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Antiandrogens are a group of medications which bind to intracellular androgen receptors (AR) to prevent androgen effects on organs such as the testes, the hair follicles, the hypothalamus, pituitary, ovaries and the prostate gland, which are targets of endogenous androgens. They are used to treat a variety of clinical conditions which are characterized by hyperandrogenism, such as acne, hirsutism, and prostate cancer.
The antiandrogens are grouped as:
The steroidal antiandrogens bind not only the AR but also other steroid receptors, such as those for glucocorticoids and progestin, leading to nonspecific effects. Cyproterone has proven itself in many clinical trials to be useful in prostate cancer, but is not FDA-approved due to its hepatotoxicity and partial agonist activity.
The nonsteroidal drugs were developed in the 1970s, and act only upon the AR. They are therefore far more specific in their antiandrogenic effects. This means better clinical tolerability with less bone loss, anemia and impotence, but greater gynecomastia. All of them can cause alcohol intolerance, diarrhea and liver toxicity, while nilutamide may affect color vision and light adaptation difficulties. They are associated with better survival and longer durations without disease progression, as well as improved clinical response, following orchiectomy, compared to the surgical procedure alone.
Flutamide is the drug which has been around the longest in this category, and functions as a prodrug, which is metabolized to an active congener. Nilutamide and bicalutamide need to be activated metabolically. These are used along with chemical or surgical castration to remove all chances of exposure of prostate cancer cells to androgens from the adrenal gland, rather than removing the adrenal gland which could result in fatal or debilitating outcomes, such as hypoadrenalism. Nilutamide has a longer duration of action which allows single daily doses to be prescribed. Bicalutamide is twice as avid for the AR and has a half-life of one week, which is the longest in this category of drugs, besides causing less liver damage. It is used along with long-acting gonadotropin antagonists such as leuprolide as an effective and less toxic alternative to flutamide, and has now become the most commonly used, with a single daily dose protocol.
Antiandrogens are molecules that compete with androgens to bind in the ligand binding site of the AR. Their binding, however, leads to unfavorable conformational changes, which downregulate transcription and so prevent the androgenic effects of normal binding.
While other compounds also suppress androgen synthesis, such as glucocorticoids, aminoglutethimide and ketoconazole, these are not considered antiandrogens as their mechanism of action does not involve the AR, but rather various routes of synthesis. Glucocorticoids such as prednisone, exert a negative feedback mechanism on central stimulation of steroid production, thus preventing adrenal androgen production. Aminoglutethimide blocks the cytochrome P450 enzymes, which are required for adrenal steroid synthesis. Ketoconazole is an imidazole, which inhibits these enzymes in a nonspecific manner. These drugs have significant toxicities such as tiredness, hepatotoxicity, and nerve toxicity, as well as major drug-drug interactions because of their inhibition of a broad spectrum of enzymes, which metabolize other medications.
The CYP17A enzyme family is involved in the biosynthesis of androgens in the testes and adrenals, culminating in the weak androgens dehydroepiandrosterone (DHEA) and androstenedione, that further undergo metabolism in peripheral tissues (and in prostate cancer cells) to form potent androgens, such as testosterone and its active metabolite dihydotestosterone (DHT). One promising drug in this family is abiraterone acetate, which shows good activity against androgens and especially lowers testosterone levels, however, disease progression has not been affected.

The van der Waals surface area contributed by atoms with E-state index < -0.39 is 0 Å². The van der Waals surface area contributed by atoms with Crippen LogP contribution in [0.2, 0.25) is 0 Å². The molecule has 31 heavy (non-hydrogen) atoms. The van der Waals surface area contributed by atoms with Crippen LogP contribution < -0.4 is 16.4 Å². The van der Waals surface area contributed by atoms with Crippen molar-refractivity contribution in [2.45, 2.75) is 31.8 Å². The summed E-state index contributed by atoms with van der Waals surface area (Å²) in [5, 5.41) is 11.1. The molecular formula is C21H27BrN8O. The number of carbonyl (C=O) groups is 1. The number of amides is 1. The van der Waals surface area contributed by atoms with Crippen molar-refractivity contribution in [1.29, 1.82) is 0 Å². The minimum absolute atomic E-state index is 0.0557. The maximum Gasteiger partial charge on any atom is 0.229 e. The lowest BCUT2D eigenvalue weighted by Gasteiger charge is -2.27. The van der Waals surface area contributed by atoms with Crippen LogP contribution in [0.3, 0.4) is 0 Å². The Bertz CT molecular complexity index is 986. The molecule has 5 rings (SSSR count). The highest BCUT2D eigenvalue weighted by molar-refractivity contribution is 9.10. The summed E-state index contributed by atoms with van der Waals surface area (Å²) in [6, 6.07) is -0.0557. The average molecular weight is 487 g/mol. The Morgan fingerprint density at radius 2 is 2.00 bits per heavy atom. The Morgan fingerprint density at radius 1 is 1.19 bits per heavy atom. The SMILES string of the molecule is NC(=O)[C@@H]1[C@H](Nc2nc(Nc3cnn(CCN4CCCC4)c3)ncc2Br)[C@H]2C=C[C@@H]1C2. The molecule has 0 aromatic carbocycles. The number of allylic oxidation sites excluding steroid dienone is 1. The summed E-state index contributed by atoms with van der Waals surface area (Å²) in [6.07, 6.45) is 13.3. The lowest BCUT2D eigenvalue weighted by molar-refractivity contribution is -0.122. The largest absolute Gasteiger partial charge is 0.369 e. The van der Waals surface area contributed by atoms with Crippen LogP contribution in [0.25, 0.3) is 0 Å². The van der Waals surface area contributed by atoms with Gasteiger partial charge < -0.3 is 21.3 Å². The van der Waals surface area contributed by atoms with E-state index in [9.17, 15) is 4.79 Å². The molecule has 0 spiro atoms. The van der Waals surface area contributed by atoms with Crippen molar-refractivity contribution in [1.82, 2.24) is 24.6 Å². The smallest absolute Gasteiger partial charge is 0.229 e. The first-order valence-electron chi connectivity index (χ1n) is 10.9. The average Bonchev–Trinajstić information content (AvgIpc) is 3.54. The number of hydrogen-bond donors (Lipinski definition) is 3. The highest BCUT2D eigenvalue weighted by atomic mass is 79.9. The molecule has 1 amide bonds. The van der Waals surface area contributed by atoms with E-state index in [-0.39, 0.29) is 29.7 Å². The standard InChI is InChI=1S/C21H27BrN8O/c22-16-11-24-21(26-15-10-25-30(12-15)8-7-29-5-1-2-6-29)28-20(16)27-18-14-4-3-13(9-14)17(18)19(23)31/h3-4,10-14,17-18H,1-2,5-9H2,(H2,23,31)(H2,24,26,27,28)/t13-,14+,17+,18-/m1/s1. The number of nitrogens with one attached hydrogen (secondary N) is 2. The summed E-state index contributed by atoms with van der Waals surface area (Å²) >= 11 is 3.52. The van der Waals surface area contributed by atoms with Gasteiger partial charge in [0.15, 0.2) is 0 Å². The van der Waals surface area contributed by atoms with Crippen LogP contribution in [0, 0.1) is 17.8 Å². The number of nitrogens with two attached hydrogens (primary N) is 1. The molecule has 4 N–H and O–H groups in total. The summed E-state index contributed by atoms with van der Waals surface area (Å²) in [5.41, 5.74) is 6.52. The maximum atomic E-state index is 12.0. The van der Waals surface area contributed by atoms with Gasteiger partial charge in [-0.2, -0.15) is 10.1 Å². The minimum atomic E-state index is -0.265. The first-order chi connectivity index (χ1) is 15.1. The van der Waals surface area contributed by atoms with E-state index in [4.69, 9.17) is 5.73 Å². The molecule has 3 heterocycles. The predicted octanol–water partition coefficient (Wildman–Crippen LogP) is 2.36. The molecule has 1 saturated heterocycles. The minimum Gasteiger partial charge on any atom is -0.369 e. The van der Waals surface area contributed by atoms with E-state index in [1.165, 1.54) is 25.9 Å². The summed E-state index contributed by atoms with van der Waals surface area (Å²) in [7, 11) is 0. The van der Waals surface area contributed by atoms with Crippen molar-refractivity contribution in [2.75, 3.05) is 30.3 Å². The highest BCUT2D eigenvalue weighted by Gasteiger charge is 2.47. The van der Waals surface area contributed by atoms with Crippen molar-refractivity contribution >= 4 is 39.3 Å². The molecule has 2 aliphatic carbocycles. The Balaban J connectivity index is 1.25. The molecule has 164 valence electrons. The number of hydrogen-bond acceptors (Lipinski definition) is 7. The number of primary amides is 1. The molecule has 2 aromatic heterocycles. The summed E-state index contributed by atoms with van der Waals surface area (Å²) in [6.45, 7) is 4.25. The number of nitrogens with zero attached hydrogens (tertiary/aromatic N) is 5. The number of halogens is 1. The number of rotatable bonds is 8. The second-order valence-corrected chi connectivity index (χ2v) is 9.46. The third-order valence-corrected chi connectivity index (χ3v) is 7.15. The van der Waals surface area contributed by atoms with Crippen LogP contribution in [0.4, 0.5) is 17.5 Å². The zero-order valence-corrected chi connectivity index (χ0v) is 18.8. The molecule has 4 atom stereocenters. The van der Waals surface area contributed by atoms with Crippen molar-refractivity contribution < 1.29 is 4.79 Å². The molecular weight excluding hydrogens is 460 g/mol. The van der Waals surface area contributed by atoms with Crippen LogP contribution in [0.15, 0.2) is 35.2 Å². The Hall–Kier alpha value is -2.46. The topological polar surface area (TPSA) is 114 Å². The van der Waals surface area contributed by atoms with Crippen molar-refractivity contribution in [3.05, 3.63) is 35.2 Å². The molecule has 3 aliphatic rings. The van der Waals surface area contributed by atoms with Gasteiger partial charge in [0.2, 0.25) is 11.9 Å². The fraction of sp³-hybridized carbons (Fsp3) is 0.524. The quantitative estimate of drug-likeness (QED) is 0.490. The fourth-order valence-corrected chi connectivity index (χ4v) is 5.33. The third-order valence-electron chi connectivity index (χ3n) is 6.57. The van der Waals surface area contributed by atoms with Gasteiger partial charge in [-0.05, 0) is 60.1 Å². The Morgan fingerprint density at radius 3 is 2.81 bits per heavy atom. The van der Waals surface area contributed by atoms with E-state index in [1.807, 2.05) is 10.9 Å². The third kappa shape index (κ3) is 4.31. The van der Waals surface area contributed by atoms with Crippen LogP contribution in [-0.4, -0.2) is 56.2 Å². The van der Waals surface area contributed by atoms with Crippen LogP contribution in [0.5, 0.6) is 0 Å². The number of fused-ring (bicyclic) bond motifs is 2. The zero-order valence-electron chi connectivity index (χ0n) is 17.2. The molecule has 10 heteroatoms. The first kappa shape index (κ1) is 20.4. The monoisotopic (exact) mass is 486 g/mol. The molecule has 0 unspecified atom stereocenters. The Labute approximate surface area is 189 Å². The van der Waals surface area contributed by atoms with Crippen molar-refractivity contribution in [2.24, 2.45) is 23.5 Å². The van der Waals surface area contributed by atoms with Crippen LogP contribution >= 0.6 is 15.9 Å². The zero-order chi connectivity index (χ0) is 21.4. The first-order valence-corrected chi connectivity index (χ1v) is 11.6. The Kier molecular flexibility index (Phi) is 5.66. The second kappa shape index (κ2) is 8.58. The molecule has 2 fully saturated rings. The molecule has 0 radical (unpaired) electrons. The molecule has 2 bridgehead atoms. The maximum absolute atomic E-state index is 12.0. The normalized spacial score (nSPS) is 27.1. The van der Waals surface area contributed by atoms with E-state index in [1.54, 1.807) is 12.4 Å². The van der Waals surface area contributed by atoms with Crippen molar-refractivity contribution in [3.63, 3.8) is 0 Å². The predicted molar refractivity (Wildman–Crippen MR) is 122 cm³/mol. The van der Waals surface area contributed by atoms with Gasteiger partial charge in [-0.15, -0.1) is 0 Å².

5α reductase inhibitors
Since the most potent androgen, DHT, is synthesized from testosterone in peripheral tissues by 5α reductase, any therapy that inhibits this enzyme would be potentially useful as an antiandrogen. This includes finasteride, which is used in the management of benign prostatic hyperplasia and hirsutism, and dutasteride, a more recent molecule which is under clinical testing for prostate cancer.
Cyproterone acetate, spironolactone, flutamide and finasteride have been used in the treatment of hirsutism.
Prostate cancer: Most clinical applications have made use of flutamide, mostly for prostate cancer, which therefore has the best documented clinical history. It is capable of producing remission in patients with prostate cancer, and alleviates symptoms in patients with acne and hirsutism.
Nilutamide has also been studied in many trials and is now recommended for use as an adjuvant to castration in the treatment of metastatic prostate cancer, with its use beginning immediately after orchiectomy. Bicalutamide is the newest in this category and is also used in the same way. With an impressive efficacy and safety profile. Unlike flutamide, these have not been largely used to treat nonmalignant conditions caused by excessive androgen levels.
Novel agents are being designed to be bulkier because this is suggested to counteract AR binding by steric hindrance. Such compounds have been made to possess greater AR affinity, which are capable of potent downregulation of transcriptional pathways. Steric hindrance has also been introduced by linking AR agonists to another molecule which binds FK-506, these being binding proteins that are present in all cells. A third route is to use compounds that inhibit nuclear transcription following AR binding by disrupting intramolecular communication. Two novel antiandrogens which are currently being actively tested are BMS-641988 and MDV310.